Optimal primary cell handling techniques vary between cell types, but the most crucial steps to get right are the thawing and seeding procedures. For example, PHHs represent a “diva-like” cell type. They require specialised media during the thawing process as well as slow pipetting and wide bore tips when seeding. But don’t let this put you off, our standard operating procedures provide all the tips and tricks you need to ensure success.
The importance of pre-validating primary human cells for OOC
But, even if you have followed the thawing/seeding protocol to the letter, it doesn’t mean that your cells will perform well in 3D OOC culture. Trust us on this one! The importance of pre-validating cells before OOC use is often underestimated and overlooked. Use of non-validated cells in OOC assays risks poor microtissue formation, variable assay performance and unreliable data!
Over the last five years, we have tested over 50 PHH lots, from various cell suppliers, and >60% of them failed to meet our acceptable performance criteria, the majority failed to even form 3D liver microtissues. We calculate that identifying two donors that pass our validation procedures costs around $10-15K and 100+ hours of a scientist’s time – but this is time well spent. By using pre-validated cells, you will benefit from cross-experiment consistency and improved data robustness.
Why do we recommend purchasing pre-validated cells?
We have partnered with providers of high-quality cells, such as LifeNet Health LifeSciences, to offer a solution that provides you with access to convenient, off-the-shelf, high-quality OOC validated cells without the burden of in-house quality control experiments. Our portfolio of 3D validated cells enables you to successfully recreate our advanced in vitro liver-on-a-chip models in your laboratory, removing the risk of failed experiments due to untested cells. Yes, there is a mark-up on these OOC validated cells versus the usual price of purchasing primary cells directly, but this reflects all the hard work that goes on behind the scenes to ensure that we provide you with the right cells, and cell combinations, that enable you to succeed.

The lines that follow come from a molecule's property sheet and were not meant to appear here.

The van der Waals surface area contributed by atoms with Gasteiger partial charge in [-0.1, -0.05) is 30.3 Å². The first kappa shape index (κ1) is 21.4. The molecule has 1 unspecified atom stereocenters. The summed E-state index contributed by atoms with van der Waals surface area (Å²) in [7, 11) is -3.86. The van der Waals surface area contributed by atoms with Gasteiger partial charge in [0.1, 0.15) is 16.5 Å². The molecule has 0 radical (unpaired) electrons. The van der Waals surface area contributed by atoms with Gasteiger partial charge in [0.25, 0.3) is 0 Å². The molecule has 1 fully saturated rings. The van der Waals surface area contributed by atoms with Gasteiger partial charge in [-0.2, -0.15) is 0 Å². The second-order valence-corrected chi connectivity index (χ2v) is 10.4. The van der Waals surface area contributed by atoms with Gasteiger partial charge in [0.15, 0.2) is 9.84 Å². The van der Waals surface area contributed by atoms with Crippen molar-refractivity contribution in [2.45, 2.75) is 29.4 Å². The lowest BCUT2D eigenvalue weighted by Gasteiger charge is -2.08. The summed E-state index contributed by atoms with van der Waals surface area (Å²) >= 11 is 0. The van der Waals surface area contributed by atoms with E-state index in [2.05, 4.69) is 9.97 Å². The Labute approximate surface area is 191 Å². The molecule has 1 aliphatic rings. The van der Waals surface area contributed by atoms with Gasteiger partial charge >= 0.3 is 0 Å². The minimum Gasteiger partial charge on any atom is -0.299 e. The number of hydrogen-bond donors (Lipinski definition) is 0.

How to perform your own pre-validation studies
Although we encourage PhysioMimix OOC customers to use validated cells from our catalog where possible, we understand that certain geographic regions have import restrictions that negate this. Additionally, you may want to develop your own models from scratch, own an alternative solution or perhaps even a platform that has been developed internally. So, what do you need to consider when performing your own in-house pre-validation assays?
Firstly, it is crucial to remember that humans themselves show intra-species variability as demonstrated in a recent FDA poster using acetaminophen to induce liver injury. Population differences must be considered and can even be embraced to study differing drug responses in patient cohorts – such as the 25% of our global population that have fatty livers. Furthermore, depending on your study requirements, donor age, sex, ethnicity, as well as life exposures could be examined and carefully matched before donor selection. Aside from this inherent population-based variability, differing cell extraction methods between cell providers can introduce additional variability too.
To assess variability in donor-to-donor performance requires thorough testing using the OOC platform of your choice versus the future context of use (or application). Firstly, think about how many cell types you require in the model to achieve your assay objectives. For example, for drug metabolism studies we recommend keeping things simple by using a PHH-only model. When evaluating drug-induced liver injury, do you need to increase assay sensitivity by incorporating elements of the body’s innate immune system? If yes, include Kupffer cells (KC). When modeling liver disease, ask yourself which cell types are involved in inducing the disease’s pathophysiology and phenotype and factor these in – but remember that the length and cost of the validation process will also increase too. Next, you will need to identify which cell health and functional markers are important to monitor for the selected cell types, as well as pass/fail thresholds. We source this information from clinical data and past literature and adjust the thresholds to reflect the reduced cell numbers used in the model versus the human organ.